Iriya Asagao Matsuri - Morning Glory Flower Festival

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Iriya Asagao Matsuri - Morning Glory Flower Festivalの写真1

2020.7.6(Mon) - 2020.7.8(Wed)

In the early Meiji period (1868-1912), a dozen gardeners were cultivating morning glories in Iriya. Every year they produced bigger flowers and unusual breeds making Iriya morning glories very popular. With growing urbanization this stopped in 1913. In 1948 a team of locals revived the summer tradition and brought back the Iriya Morning Glory Flower Festival.


The annual Asagao Matsuri or Morning Glory Festival is a staple of the calendar in the Iriya neighborhood, attracting up to 400,000 people over its three-day run in July. The festival celebrates Iriya’s history as a center of the flower industry, which flourished in the area from the mid-1800s until the early Taisho era (1912–1926). In those days, the Iriya lowland off the eastern edge of the Ueno plateau was known for its rich soil and large number of commercial gardens. Plant breeders at these gardens competed to produce ever more impressive varieties of flowers, with the morning glory one of their most popular subjects of experimentation. Breeders exhibited their achievements at annual flower markets, which at the height of their popularity, in the early 1890s, attracted so many visitors that traffic ground to a halt in the neighborhood.

Economic hardships and changing tastes in the 1910s and 1920s led to the decline of the flower industry. Iriya’s morning glory market faded from the popular imagination, and at the end of World War II, the neighborhood was completely destroyed by firebombing. The morning glories inspired the later effort to overcome this tragedy. In 1948, only three years after the end of the war, the local people came together and revived the flower market to celebrate their city’s rebirth. The Morning Glory Festival has been held every year since and now takes place from July 6 to 8. The action centers on Iriya Kishimojin temple, where about 50 flower stalls are set up from 5 o’clock in the morning. The morning glories on sale these days are mainly of the familiar round type, rather than the imaginative varieties popular back in the 1800s.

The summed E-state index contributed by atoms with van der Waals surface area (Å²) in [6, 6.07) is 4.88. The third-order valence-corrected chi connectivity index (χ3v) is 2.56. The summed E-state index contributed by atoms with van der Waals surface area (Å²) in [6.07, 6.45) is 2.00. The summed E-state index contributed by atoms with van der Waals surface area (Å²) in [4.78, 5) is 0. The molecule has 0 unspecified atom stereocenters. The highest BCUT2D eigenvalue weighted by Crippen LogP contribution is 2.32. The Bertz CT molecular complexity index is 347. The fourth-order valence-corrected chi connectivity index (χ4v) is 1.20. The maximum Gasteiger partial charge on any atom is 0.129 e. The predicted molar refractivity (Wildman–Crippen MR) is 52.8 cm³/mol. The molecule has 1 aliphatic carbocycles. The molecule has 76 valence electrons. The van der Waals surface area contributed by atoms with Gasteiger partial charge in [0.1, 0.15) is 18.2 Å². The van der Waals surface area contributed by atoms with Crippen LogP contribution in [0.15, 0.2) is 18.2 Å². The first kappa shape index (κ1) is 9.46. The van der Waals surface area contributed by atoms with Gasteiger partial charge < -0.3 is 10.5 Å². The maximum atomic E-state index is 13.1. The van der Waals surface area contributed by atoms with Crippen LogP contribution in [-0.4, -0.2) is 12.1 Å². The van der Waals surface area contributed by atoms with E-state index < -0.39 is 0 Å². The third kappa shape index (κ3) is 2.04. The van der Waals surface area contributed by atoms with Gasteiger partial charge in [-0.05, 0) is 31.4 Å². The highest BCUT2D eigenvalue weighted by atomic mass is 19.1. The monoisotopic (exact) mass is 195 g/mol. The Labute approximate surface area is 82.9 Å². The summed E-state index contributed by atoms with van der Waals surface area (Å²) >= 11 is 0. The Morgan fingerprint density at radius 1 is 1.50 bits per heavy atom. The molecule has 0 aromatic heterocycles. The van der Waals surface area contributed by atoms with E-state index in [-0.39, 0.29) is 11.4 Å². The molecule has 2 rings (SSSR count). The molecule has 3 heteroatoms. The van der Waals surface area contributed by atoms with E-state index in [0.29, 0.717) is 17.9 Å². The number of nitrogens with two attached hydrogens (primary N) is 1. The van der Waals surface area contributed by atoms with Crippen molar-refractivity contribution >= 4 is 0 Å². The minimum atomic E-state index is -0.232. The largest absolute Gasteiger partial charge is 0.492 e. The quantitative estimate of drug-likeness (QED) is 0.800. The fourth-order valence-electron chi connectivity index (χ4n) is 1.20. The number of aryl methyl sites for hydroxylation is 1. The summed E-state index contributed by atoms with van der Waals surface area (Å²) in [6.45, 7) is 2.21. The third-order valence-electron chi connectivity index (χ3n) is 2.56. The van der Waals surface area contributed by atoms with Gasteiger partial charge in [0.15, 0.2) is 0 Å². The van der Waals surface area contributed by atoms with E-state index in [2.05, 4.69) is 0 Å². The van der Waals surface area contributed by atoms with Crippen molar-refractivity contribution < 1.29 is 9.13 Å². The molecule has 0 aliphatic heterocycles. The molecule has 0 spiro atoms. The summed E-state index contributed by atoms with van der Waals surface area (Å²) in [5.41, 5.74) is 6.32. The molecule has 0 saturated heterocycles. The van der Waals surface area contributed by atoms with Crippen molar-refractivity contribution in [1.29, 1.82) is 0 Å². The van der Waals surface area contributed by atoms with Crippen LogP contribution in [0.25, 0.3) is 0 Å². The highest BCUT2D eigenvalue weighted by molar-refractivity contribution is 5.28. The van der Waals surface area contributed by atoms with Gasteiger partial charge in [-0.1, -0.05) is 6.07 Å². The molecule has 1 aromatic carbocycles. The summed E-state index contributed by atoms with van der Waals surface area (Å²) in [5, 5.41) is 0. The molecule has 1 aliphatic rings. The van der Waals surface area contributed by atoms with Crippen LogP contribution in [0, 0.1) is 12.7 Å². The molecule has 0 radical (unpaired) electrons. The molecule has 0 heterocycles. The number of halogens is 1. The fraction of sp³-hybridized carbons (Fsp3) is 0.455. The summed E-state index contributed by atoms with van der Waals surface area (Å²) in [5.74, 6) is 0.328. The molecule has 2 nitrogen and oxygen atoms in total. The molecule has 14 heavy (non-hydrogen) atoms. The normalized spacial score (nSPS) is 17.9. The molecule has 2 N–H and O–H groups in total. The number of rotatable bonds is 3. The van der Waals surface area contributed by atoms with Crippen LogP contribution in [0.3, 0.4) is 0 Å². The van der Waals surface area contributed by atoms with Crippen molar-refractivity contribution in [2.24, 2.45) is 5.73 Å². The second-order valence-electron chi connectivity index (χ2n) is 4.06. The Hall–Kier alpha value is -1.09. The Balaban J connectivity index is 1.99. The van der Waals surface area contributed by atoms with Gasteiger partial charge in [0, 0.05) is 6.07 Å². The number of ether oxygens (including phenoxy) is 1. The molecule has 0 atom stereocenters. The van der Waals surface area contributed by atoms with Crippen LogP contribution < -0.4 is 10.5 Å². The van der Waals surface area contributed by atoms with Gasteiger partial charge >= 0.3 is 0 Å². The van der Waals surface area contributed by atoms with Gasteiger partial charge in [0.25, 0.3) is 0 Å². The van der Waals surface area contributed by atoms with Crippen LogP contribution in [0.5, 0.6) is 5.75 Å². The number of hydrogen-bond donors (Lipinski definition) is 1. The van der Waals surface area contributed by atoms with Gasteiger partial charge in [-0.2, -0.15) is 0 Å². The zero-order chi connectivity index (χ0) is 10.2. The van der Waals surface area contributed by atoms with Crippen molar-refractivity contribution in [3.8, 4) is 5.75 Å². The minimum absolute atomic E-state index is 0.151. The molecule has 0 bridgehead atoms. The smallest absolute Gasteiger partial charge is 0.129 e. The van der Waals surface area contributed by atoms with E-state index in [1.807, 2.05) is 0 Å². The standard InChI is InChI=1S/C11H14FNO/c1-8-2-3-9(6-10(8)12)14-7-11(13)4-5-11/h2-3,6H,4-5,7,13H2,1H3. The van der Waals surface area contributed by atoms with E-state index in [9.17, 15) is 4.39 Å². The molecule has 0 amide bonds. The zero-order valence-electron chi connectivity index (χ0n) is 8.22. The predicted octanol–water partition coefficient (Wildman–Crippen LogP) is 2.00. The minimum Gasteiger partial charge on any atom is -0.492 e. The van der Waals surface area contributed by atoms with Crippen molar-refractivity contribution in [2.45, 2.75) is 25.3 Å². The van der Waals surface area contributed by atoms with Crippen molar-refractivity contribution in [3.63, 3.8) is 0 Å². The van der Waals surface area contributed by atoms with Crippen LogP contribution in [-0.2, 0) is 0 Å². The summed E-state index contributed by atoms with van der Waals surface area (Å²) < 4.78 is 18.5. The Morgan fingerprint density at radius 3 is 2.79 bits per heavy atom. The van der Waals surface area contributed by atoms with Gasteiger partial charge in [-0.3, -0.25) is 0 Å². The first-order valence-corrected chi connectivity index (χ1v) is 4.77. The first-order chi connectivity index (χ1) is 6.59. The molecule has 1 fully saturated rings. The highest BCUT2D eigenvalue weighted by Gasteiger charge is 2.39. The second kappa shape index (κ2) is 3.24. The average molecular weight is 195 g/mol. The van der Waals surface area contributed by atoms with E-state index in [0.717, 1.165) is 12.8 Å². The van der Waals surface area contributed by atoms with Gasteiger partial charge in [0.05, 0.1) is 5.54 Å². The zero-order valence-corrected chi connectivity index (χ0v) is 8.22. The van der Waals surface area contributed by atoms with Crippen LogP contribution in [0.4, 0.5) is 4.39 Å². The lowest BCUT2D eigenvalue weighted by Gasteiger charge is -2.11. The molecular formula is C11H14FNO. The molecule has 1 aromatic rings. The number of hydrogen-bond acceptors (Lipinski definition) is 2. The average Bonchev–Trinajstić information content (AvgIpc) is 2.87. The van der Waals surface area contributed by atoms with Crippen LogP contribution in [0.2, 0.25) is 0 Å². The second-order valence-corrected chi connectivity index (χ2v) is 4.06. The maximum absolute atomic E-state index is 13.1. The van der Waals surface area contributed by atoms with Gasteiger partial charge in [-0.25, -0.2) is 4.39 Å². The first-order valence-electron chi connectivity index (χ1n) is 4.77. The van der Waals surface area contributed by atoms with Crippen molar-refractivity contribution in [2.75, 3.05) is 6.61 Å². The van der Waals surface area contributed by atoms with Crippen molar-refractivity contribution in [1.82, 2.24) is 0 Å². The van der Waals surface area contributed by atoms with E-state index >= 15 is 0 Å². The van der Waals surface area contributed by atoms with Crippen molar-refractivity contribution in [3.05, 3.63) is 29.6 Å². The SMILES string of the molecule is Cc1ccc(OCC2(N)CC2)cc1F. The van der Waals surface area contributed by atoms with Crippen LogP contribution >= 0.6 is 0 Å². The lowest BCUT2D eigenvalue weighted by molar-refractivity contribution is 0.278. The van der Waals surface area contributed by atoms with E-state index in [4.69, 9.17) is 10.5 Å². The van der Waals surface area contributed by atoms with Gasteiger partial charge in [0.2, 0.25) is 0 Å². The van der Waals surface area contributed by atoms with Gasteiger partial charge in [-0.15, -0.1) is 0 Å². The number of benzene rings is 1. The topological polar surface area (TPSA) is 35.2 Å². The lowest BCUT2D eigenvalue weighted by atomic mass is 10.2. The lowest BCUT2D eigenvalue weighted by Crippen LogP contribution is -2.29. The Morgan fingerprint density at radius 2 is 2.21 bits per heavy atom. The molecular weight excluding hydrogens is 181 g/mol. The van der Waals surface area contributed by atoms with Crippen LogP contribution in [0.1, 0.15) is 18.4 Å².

About Japanese Morning Glories

The asagao or Japanese morning glory is so named because it blooms in the early morning. The flower’s history in Japan goes back more than a thousand years. It was most likely brought into the country in the eighth century, when Japanese missions to Tang China imported all sorts of knowledge, goods, and germs from the continent. In those days the asagao was mainly grown for medicinal purposes and its seeds, ground and ingested as a laxative, were very expensive.

It was not until the Edo period (1603–1868) that the morning glory became widely recognized for its ornamental properties. In Edo (present-day Tokyo), low-ranking samurai in the Okachimachi area just south of Ueno pioneered the cultivation of asagao, often enlisting the help of plant breeders from Iriya. These horticulturalists took over completely after 1867, when the samurai-led Tokugawa government was deposed and the swordsmen of Okachimachi, having lost their livelihoods as samurai, suddenly had more pressing matters to attend to.

The morning glory remains a popular flower in Japan today, in part because it has become part of the curriculum at many elementary schools. Most first-graders grow their own morning glories during their first months at school, taking the plant home for watering during summer vacation. Many schools also require students to keep observation diaries and record changes in their flower’s appearance.

Venue (Shingenji Temple/Iriya Kishimojin)

Shingenji, a temple of the Hokke school of Nichiren Buddhism, is better known locally as Iriya Kishimojin. The temple has stood at its current location since 1659, when the Buddhist priest Nichiyu purchased an inexpensive plot of farmland on the outskirts of Edo (present-day Tokyo) and built a temple to house a small wooden statue. Nichiyu had traveled to Edo from Kochoji Temple, the Hokke headquarters in what is now Shizuoka Prefecture, as a missionary tasked with relaying the teachings of his school to the capital’s masses. The statue he had been entrusted with was a likeness of Kishimojin (Hariti in Sanskrit). According to Buddhist lore, the goddess Kishimojin had hundreds of offspring, but regularly abducted the children of others and fed them to her own. Determined to put a stop to Kishimojin’s evil ways, the Buddha hid away her youngest child, giving the goddess a taste of her own medicine. Unable to bear this agony, Kishimojin swore to repent, and was transformed into a protector of all children and childbirth. Nichiyu’s statue of this once fearsome deity remains at Shingenji, where it has survived both earthquakes and wars by virtue of being small enough to carry in one hand. The statue is displayed to the public on the 8th, 18th, and 28th of every month.

Iriya Kishimojin Temple (Shingen-ji) and surrounding areas
July 6-8, 2020

Shingen-ji temple
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Iriya Kishimojin Temple (Shingen-ji):
・1 min. walk from Tokyo Metro Hibiya Line Iriya Station
・3 min. walk from JR Uguisudani Station
Iriya Kishimojin Temple (Shingen-ji):
・1 min. walk from Tokyo Metro Hibiya Line Iriya Station
・3 min. walk from JR Uguisudani Station

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